What is it?

Last week the new Economic Crime (Transparency and Enforcement) Act became law. This reform Bill has been in the offing for a number of years, but progress has been slow.

It was accepted that other legislation (see Brexit and Covid) was just more important. Until Russia invaded Ukraine, that is. This catapulted the legislation from its shelf gathering dust to first reading (1 March), through the House of Commons, past go, straight through the Lords (without amendments) to Royal Assent all in 15 days.

What does it do?

The Act is an important step in addressing the source of wealth, particularly from those overseas where there has been potential tax evasion, money laundering or other criminality relating to the funds.

The government had already recognised the issues with cash invested and potentially concealed by foreign nationals. In 2017 they talked a good game about clamping down on "dirty money" flooding into the UK via overseas cash (see our Global Transparency booklet). They introduced the Criminal Finance Act with new tools designed to allow for investigation and enforcement against individuals with substantial property and other (particularly offshore) assets where the source of funds was called into question. But, the impact of the Unexplained Wealth Order (UWO) – once considered the legislation's most powerful new tool - has been underwhelming. In 2020 the National Crime Agency lost an attempt to impose UWO's over three London properties and were hit with a £1.5 million legal bill – hefty enough have a significantly chilling effect on their appetite to pursue anything but the most watertight future cases.

The Act

Makes three key changes to existing legislation:

  • Increased transparency over who owns properties - identifying the ultimate beneficial owner (with the aim of preventing those from hiding their identity behind shell companies).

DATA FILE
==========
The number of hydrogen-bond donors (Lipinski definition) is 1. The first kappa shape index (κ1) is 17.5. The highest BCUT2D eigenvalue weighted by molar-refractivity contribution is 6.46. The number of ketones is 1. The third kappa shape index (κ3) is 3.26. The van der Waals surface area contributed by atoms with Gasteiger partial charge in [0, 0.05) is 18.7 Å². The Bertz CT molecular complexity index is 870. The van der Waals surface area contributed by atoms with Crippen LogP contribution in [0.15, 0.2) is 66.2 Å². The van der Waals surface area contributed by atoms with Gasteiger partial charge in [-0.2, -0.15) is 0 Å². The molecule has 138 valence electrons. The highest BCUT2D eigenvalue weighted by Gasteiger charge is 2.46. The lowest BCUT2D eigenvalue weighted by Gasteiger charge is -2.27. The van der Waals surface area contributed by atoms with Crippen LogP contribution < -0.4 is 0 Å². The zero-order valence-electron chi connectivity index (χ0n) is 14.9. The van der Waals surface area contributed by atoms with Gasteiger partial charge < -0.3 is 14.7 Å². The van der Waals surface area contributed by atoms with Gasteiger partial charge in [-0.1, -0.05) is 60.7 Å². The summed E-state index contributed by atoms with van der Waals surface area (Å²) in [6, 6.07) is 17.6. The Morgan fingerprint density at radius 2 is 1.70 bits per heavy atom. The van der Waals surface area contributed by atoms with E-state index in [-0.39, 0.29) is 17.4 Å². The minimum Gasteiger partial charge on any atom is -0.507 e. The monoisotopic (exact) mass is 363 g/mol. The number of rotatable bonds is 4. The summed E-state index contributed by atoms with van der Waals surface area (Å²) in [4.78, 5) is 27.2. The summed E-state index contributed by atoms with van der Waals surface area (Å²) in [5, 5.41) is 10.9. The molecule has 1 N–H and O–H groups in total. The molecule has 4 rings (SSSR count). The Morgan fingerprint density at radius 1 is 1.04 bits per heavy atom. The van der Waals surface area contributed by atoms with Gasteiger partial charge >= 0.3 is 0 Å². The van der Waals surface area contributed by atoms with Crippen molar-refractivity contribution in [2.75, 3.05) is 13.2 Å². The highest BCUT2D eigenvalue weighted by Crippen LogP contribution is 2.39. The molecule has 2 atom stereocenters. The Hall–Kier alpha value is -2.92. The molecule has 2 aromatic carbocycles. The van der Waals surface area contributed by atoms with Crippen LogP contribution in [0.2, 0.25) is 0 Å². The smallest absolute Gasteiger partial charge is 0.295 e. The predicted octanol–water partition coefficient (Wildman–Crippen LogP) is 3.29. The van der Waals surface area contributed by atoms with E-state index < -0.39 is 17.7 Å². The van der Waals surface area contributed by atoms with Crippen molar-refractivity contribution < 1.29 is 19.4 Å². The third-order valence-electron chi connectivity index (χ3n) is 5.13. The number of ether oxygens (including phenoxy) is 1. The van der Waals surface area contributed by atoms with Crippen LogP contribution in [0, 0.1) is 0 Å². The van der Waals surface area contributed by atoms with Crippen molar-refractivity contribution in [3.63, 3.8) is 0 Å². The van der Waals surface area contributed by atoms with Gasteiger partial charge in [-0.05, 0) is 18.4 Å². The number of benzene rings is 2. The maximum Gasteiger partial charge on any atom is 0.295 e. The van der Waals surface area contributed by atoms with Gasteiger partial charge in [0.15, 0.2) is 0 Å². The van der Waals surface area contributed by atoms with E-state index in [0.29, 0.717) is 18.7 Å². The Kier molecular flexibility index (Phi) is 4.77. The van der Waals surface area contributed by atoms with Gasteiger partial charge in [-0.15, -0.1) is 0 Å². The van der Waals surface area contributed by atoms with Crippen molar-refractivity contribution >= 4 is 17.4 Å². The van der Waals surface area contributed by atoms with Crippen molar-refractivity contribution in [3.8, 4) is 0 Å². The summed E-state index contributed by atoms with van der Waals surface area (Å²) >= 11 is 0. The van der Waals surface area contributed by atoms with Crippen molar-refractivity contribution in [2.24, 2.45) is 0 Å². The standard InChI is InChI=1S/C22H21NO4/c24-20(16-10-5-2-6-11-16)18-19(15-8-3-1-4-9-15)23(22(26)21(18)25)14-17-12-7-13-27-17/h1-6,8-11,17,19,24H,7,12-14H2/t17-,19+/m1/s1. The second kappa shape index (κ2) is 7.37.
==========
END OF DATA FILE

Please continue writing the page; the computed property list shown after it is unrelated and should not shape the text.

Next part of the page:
• Strengthening authorities' powers to confiscate unlawfully obtained wealth – tackling some of the roadblocks which previously made the journey to prosecution / enforcement too difficult.
  • An easier route to prosecution for those who breach sanctions.

What is required and why does it matter?


Any entity which is governed by the law of a country or territory outside the UK (including the Channel Islands), and which purchases property in the UK is required to be entered into a new register. The register also has a retrospective effect. It applies to overseas entities which have purchased properties in England and Wales in the last 20 years (in Scotland in the period since December 2014). Those overseas entities will need to apply for registration of their beneficial ownership within six months of the legislation coming into force. There are concerns over the transitional period. Too short with new legislation often spells disaster. Too long, and the properties might be sold and profits disposed of. The Act has attempted to combat this by requiring registration of any properties sold from 28 February 2022.